Most recently, Gavin led the customer experience, communication and social media programs for SAP's Premier Customer Network. And over the last 15 years, he has been at the forefront of innovative digital strategies for some of the world's leading companies - from IBM to Fujitsu - and on the agency side, leading the global digital strategy for McDonald's.

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  • by gianandrea Thu Sep 6, 2007 via blog

    I had in the past few trial of inter-agency collaboration. All of them proved to be close to a nightmare for several reason. a) the real battle is to get the bigger slice of budget b) when the work is ready, the various ceo step in to see if they can do better in budget split c) the strategy is then a collage of several strategy d) the final version is the collage of the collage Inter-agency works only with a clear agency of record, a restricted committee to create the communication platform and then a strong work to have all the participants to create plan resonating with the communication platform adopted. Maybe, I was just not lucky enough.

  • by Gwyneth Dwyer Fri Sep 7, 2007 via blog

    Gavin, Yes, inter-agency collaboration does work, and it's increasingly expected by clients. Target routinely expects its broadcast, digital, and promotional agencies to collaborate and the results are both innovative and cohesive across all media channels. Case in point: Target's current "Back to School" campaign. The success of this campaign is due to strong, focused creative management from Target and superb creative from Target's lead agencies. Another example: kajeet (new cell phone service for tweens). Here, great creative – advertising, interactive, and packaging – came from three different agencies working collaboratively. I do think if clients are asking for inter-agency collaboration, they must clearly assign roles and discourage a "competitive free for all."

  • by ALEJANDRO Wed Sep 12, 2007 via blog

    I agree, as a client, that I demand that my agencies collaborate together. However the experience that I've had is that it is a complete nightmare. Every agency relies only on their resources.....I don't buy inter-agency collaboration.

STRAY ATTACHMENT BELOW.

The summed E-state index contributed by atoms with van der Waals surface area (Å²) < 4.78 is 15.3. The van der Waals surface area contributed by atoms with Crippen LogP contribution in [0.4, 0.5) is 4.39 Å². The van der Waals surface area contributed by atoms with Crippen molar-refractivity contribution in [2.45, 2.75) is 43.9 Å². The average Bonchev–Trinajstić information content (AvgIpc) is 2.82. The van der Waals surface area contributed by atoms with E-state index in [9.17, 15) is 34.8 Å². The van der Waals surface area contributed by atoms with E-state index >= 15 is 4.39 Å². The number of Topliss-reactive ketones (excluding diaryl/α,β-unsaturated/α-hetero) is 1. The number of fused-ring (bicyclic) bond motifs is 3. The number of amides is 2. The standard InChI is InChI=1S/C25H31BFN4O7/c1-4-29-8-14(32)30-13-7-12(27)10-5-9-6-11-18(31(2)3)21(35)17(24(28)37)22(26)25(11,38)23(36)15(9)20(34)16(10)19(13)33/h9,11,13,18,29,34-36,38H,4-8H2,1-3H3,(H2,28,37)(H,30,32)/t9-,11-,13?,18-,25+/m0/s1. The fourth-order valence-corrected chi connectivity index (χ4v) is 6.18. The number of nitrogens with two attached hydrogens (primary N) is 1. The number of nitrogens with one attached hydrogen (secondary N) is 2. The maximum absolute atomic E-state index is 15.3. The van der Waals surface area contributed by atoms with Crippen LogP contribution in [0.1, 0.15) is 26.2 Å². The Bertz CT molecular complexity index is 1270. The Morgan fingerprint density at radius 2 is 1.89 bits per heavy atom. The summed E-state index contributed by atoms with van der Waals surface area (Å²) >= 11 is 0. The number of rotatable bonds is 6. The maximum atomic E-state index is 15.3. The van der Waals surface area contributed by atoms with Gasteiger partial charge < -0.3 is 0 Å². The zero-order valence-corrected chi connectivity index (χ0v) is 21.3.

• by Shari Monnes Fri Sep 14, 2007 via blog

    I think it's possible for agencies to collaborate in a way that is effective and profitable for all involved. It does, however, require a commitment to honest communication and a willingness to agree in advance to specific terms. Some networks are effective in establishing a finder's fee (commission) that encourages members to bring work into the network, but still allows all parties to get an equitable "slice of the pie." Of course, there is always a tendency for agencies to want a bigger slice, but if the there are formal rules to follow, distribution of the work load can be equitable for all. One of the biggest issues I have come across, especially when working internationally, are difficulties in communications. It's important to ensure agreements are understood and not make assumptions.

  • by Ash Snijder-Majumder Wed Apr 1, 2009 via blog

    as we all aim to minimise creative dillution in collaboration and a 'purist' attitude towards minimising or ridding creative compromise, so must we take this same approach if we believe in 'cause Marketing'. In other words collaboration will continue to grow and be expected, so we must make it work on behalf of the consumer and end benefits getting effectively through the the target audiences, whilst ensuring our commercial interests are represented fairly amongst the participant stakeholders. But to some players, this 'game' will always be about power and larger cake slices than the bigger picture and greater objective. Just remember fellow creatives and agency peers, over zealousness in owning a shared campaign, just makes you into a finance-only driven banker, not a fair-share communicator, and look what they have achieved for us all in today's markets? :-/

  • by thermal vision scopes Tue Jan 17, 2012 via blog